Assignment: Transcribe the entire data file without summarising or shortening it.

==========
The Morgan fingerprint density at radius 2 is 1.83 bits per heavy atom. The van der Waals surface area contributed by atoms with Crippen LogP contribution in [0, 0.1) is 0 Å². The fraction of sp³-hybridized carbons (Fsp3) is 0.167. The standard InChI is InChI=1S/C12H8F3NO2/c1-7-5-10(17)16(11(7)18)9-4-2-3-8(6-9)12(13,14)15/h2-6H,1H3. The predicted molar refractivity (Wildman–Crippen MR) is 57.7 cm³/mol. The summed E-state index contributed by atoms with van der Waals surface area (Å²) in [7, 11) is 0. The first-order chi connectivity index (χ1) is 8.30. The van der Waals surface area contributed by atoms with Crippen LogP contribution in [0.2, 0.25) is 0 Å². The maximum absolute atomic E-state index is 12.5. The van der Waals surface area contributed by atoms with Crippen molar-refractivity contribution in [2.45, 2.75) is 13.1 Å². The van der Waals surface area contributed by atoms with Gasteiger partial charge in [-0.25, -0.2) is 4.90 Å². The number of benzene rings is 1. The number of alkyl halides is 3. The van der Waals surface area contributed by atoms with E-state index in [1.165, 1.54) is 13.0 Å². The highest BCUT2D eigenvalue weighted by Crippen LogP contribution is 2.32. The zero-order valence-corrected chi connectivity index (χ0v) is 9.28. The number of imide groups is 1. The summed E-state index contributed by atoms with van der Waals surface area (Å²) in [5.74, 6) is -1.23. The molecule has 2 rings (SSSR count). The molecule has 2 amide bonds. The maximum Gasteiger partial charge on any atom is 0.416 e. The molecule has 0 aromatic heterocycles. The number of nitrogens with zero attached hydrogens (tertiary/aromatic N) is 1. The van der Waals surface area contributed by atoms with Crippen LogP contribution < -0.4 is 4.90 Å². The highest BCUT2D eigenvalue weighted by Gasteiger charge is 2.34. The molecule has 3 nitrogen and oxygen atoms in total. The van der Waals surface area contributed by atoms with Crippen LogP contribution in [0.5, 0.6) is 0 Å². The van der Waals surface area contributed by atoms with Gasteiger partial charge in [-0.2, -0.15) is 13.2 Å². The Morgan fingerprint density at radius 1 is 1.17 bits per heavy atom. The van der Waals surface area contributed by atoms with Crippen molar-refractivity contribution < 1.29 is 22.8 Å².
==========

The Morgan fingerprint density at radius 2 is 1.83 bits per heavy atom. The van der Waals surface area contributed by atoms with Crippen LogP contribution in [0, 0.1) is 0 Å². The fraction of sp³-hybridized carbons (Fsp3) is 0.167. The standard InChI is InChI=1S/C12H8F3NO2/c1-7-5-10(17)16(11(7)18)9-4-2-3-8(6-9)12(13,14)15/h2-6H,1H3. The predicted molar refractivity (Wildman–Crippen MR) is 57.7 cm³/mol. The summed E-state index contributed by atoms with van der Waals surface area (Å²) in [7, 11) is 0. The first-order chi connectivity index (χ1) is 8.30. The van der Waals surface area contributed by atoms with Crippen LogP contribution in [0.2, 0.25) is 0 Å². The maximum absolute atomic E-state index is 12.5. The van der Waals surface area contributed by atoms with Crippen molar-refractivity contribution in [2.45, 2.75) is 13.1 Å². The van der Waals surface area contributed by atoms with Gasteiger partial charge in [-0.25, -0.2) is 4.90 Å². The number of benzene rings is 1. The number of alkyl halides is 3. The van der Waals surface area contributed by atoms with E-state index in [1.165, 1.54) is 13.0 Å². The highest BCUT2D eigenvalue weighted by Crippen LogP contribution is 2.32. The zero-order valence-corrected chi connectivity index (χ0v) is 9.28. The number of imide groups is 1. The summed E-state index contributed by atoms with van der Waals surface area (Å²) in [5.74, 6) is -1.23. The molecule has 2 rings (SSSR count). The molecule has 2 amide bonds. The maximum Gasteiger partial charge on any atom is 0.416 e. The molecule has 0 aromatic heterocycles. The number of nitrogens with zero attached hydrogens (tertiary/aromatic N) is 1. The van der Waals surface area contributed by atoms with Crippen LogP contribution < -0.4 is 4.90 Å². The highest BCUT2D eigenvalue weighted by Gasteiger charge is 2.34. The molecule has 3 nitrogen and oxygen atoms in total. The van der Waals surface area contributed by atoms with Crippen LogP contribution in [0.5, 0.6) is 0 Å². The van der Waals surface area contributed by atoms with Gasteiger partial charge in [-0.2, -0.15) is 13.2 Å². The Morgan fingerprint density at radius 1 is 1.17 bits per heavy atom. The van der Waals surface area contributed by atoms with Crippen molar-refractivity contribution < 1.29 is 22.8 Å².